Safer Monkey Patching

Avoid monkey patching and its side effects by extending an object.

The need to override behavior on a one time basis

A few weeks ago we found an issue in one of our tools which was inadvertently printing out some credentials to a log. As we dug in to fix the problem we soon realized that we would need to override behavior in one of the gems we depend on, and not our own code. We didn’t want to issue a pull request however, as we didn’t want to affect other uses of the gem. One obvious go-to solution was to monkey patch the class method that was logging our creds. Monkey patching, however, has the side effect that it overrides behavior all the time, but we only wanted this behavior during initial login.

After some thought, we opted for a solution that allowed us to override behavior locally, that is during login, and avoided having any unexpected behavior in any other calls. We decided to copy and extend an instance of the class. This allowed us, in a way, to have our cake and eat it too.

Why monkey patching is a bad idea

Here’s an example of a standard monkey patch.

# Suppose this was a class definition in an external gem...
class ExternalLogger
  def logit( str )
    puts str
  end
end

# whose logit method has the effect of passing all text through
logger = ExternalLogger.new
logger.logit("password=secret")
=> password=secret

# In a clasic monkey patch, you redefine the method, in this case mask any text including 'password'
class ExternalLogger
  def logit( str )
    if str =~ /password/i
      str = "********"
    end
  end
end

# Unfortunately this affects any new instances in your application, even when you don't want the behavior.
new_logger = ExternalLogger.new
# good...
new_logger.logit("password=secret")
=> "********"
# this was not intended
new_logger.logit("please enter a password")
=> "********"

As you can see, the behavior is completely changed for any new instances of the class. The problem here is that it made sense to make a change to avoid exposing a password at login, but it inadvertedly would change any other text passing through later. Bad monkey patch!

A better way to monkey patch, override the instance.

What if there was a way to keep the original behavior of the included class everywhere else it was intantiated, but still be able to override behavior on demand?

Take for example this alternative…

# Class definition in an external gem...
class ExternalLogger
  def logit(str)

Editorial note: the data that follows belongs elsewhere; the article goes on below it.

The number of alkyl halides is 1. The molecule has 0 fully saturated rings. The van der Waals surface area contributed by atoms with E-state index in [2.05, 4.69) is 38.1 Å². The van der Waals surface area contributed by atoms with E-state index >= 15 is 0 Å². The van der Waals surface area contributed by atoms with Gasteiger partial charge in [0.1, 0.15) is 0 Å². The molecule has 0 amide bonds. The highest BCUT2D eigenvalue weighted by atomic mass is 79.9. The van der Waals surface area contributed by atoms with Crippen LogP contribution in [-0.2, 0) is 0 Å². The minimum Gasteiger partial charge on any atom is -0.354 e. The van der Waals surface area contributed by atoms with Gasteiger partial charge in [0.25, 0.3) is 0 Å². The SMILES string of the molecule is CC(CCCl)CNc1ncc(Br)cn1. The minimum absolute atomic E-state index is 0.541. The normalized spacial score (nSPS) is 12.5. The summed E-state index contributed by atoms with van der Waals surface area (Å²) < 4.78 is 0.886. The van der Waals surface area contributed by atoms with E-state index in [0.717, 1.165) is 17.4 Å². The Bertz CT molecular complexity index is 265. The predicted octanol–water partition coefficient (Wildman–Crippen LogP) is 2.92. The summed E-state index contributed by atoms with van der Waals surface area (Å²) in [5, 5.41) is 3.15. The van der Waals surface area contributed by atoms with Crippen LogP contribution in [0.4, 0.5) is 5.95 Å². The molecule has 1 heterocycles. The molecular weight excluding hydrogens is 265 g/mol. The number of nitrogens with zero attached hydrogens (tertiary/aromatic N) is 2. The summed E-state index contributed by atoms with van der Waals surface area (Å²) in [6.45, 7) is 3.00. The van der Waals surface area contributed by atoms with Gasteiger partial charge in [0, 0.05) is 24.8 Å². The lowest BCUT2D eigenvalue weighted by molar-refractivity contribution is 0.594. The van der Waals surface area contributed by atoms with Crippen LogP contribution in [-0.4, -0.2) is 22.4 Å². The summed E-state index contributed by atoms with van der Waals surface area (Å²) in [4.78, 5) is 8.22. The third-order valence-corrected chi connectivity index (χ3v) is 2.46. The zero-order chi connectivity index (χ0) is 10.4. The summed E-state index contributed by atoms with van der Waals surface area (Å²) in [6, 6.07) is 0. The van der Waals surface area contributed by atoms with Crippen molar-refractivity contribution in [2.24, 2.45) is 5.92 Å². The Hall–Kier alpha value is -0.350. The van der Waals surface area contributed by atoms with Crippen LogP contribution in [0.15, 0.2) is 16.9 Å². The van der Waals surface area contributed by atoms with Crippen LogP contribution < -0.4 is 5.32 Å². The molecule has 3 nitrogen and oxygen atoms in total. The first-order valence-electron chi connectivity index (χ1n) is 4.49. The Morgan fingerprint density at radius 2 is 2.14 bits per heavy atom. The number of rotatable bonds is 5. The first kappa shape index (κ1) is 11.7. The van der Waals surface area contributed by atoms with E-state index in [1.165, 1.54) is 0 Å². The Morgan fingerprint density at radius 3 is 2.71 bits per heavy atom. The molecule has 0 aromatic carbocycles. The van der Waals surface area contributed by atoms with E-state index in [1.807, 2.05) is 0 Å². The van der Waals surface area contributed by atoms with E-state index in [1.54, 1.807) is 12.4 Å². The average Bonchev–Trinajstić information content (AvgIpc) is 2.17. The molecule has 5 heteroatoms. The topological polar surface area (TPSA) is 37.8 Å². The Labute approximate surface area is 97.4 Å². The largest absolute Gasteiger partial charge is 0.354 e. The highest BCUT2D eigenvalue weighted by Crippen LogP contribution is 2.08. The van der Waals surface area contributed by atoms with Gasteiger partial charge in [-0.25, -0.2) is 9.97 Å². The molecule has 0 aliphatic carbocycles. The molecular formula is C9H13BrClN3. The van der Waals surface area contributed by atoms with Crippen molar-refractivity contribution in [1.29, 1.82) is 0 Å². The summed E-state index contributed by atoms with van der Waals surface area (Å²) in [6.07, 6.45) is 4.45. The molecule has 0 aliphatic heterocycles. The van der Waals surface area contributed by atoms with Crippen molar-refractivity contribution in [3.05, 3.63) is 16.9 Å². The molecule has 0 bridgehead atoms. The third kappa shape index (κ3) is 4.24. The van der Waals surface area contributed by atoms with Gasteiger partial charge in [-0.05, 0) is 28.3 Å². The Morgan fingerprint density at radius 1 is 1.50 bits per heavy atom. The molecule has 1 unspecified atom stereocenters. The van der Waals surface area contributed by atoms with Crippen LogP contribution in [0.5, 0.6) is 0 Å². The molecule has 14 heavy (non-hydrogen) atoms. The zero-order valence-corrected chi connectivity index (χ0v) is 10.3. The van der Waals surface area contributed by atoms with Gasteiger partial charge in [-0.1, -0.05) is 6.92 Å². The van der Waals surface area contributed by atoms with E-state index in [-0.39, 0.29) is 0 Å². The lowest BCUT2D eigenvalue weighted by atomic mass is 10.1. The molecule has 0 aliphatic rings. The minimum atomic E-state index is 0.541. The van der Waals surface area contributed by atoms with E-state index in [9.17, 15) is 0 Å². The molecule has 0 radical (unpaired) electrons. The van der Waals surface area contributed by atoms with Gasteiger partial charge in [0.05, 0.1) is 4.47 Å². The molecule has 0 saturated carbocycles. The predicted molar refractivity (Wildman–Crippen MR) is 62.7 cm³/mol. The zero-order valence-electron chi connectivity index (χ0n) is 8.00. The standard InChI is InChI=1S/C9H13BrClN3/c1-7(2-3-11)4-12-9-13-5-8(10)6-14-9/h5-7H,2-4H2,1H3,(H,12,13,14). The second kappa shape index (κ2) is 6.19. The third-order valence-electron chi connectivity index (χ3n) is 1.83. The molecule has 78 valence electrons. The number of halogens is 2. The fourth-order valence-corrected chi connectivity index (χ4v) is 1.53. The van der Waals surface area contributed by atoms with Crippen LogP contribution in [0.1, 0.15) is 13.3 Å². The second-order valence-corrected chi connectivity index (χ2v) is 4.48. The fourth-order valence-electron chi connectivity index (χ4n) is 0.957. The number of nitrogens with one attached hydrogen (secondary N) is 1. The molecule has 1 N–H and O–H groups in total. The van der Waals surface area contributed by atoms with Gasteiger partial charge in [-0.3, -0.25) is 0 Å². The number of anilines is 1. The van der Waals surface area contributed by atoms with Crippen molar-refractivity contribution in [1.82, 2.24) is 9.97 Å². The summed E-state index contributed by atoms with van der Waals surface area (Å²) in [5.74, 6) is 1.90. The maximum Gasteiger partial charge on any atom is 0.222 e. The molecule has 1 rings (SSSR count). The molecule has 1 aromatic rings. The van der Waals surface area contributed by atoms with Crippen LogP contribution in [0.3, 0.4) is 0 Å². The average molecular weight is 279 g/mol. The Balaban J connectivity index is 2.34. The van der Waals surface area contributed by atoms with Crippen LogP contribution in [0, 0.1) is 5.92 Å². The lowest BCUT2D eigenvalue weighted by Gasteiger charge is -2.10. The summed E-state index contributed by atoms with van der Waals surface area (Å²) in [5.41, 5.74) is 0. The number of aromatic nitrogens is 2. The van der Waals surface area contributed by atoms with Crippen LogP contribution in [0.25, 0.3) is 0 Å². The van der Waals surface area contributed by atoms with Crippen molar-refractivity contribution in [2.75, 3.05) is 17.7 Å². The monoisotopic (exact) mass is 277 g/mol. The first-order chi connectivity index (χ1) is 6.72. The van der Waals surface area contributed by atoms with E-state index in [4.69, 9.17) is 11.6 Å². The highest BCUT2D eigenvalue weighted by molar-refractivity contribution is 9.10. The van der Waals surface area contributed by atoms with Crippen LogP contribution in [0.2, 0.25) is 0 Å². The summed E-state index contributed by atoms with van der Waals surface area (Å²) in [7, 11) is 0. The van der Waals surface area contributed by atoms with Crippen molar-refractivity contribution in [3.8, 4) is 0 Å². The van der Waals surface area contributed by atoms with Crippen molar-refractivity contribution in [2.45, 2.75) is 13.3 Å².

puts str
  end
end

# with the passthrough behavior...
logger = ExternalLogger.new
logger.logit("password=secret")
=> password=secret

# create a module with the behavior we'd like...
module MySafeLogger
  def logit(str)
    if str =~ /password/i
      puts "*****"
    else
      puts str
    end
  end
end

# dup the object and extend it...
temp_logger = logger.dup
temp_logger.extend(MySafeLogger)

# now, during login the pasword is masked
temp_logger.logit("password=secret")
=> "********"

# Meanwhile new instance has no side effects
new_logger = ExternalLogger.new
# A new instance happily reveals the password, no worries :) live on the edge.
new_logger.logit("password=secret")
=> "password=secret"

Why does this work?

This works because Ruby allows you to specify a reciever when assigning a method, even an object. We can for example, do this…

str = "some string"
def str.redrum
  self.reverse
end

puts str.redrum
=> gnirts emos

Suddenly the object str has a new method that wasn’t part of the String class. Since you didn’t monkey patch the String class, the method is not in the String class either! When you add a method to an instance, Ruby creates an anonymous class, (a.k.a. Singleton class), to be the containier for the newly added method.

This is better visualized in the following diagram.

This Singleton class has some other special properties which make it ideal for a good alternative to monkey patching. Most importantly, it has no name, and can’t be used to instantiate another object, when the object goes away, it goes away too. Perfect for doing something you don’t want someone else to repeat!

Use extend() to add the method to the instance

Now, we don’t want to have to add the method to a copy of the instance every time we need the behavior, since you’d have to re-declare the method every time. But we don’t have to, since extending an instance has the same effect. So we can declare our method in a module and simply extend a copy when we need to override behavior.